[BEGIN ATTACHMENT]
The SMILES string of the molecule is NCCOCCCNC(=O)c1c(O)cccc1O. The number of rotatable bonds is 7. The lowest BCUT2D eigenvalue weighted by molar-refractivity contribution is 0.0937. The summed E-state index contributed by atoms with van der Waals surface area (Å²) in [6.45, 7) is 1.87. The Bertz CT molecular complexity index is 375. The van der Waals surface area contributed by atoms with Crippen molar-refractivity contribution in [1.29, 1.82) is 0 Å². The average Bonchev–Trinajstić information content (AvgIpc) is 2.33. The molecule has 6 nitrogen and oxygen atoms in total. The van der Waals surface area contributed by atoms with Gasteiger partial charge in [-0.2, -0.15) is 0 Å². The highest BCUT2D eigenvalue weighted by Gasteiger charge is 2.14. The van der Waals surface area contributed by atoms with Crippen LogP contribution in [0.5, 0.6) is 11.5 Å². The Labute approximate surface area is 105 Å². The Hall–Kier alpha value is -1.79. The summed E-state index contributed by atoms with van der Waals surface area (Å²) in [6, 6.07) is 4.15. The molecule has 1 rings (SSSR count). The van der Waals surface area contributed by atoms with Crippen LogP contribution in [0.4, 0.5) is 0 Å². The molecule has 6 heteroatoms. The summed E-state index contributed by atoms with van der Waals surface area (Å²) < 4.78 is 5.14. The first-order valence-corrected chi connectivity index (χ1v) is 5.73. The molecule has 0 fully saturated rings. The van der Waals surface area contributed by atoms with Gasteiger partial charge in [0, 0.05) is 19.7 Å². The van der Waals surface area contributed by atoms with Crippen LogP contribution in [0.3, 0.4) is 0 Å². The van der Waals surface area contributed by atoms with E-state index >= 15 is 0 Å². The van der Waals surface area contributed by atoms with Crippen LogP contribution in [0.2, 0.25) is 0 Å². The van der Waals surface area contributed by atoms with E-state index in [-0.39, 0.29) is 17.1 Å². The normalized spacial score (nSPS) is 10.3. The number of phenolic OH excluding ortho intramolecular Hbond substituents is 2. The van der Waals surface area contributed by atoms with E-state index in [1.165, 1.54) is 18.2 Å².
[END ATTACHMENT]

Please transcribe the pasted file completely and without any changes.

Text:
The SMILES string of the molecule is NCCOCCCNC(=O)c1c(O)cccc1O. The number of rotatable bonds is 7. The lowest BCUT2D eigenvalue weighted by molar-refractivity contribution is 0.0937. The summed E-state index contributed by atoms with van der Waals surface area (Å²) in [6.45, 7) is 1.87. The Bertz CT molecular complexity index is 375. The van der Waals surface area contributed by atoms with Crippen molar-refractivity contribution in [1.29, 1.82) is 0 Å². The average Bonchev–Trinajstić information content (AvgIpc) is 2.33. The molecule has 6 nitrogen and oxygen atoms in total. The van der Waals surface area contributed by atoms with Gasteiger partial charge in [-0.2, -0.15) is 0 Å². The highest BCUT2D eigenvalue weighted by Gasteiger charge is 2.14. The van der Waals surface area contributed by atoms with Crippen LogP contribution in [0.5, 0.6) is 11.5 Å². The Labute approximate surface area is 105 Å². The Hall–Kier alpha value is -1.79. The summed E-state index contributed by atoms with van der Waals surface area (Å²) in [6, 6.07) is 4.15. The molecule has 1 rings (SSSR count). The van der Waals surface area contributed by atoms with Crippen LogP contribution in [0.4, 0.5) is 0 Å². The molecule has 6 heteroatoms. The summed E-state index contributed by atoms with van der Waals surface area (Å²) < 4.78 is 5.14. The first-order valence-corrected chi connectivity index (χ1v) is 5.73. The molecule has 0 fully saturated rings. The van der Waals surface area contributed by atoms with Gasteiger partial charge in [0, 0.05) is 19.7 Å². The van der Waals surface area contributed by atoms with Crippen LogP contribution in [0.3, 0.4) is 0 Å². The van der Waals surface area contributed by atoms with E-state index >= 15 is 0 Å². The van der Waals surface area contributed by atoms with Crippen LogP contribution in [0.2, 0.25) is 0 Å². The van der Waals surface area contributed by atoms with E-state index in [-0.39, 0.29) is 17.1 Å². The normalized spacial score (nSPS) is 10.3. The number of phenolic OH excluding ortho intramolecular Hbond substituents is 2. The van der Waals surface area contributed by atoms with E-state index in [1.165, 1.54) is 18.2 Å².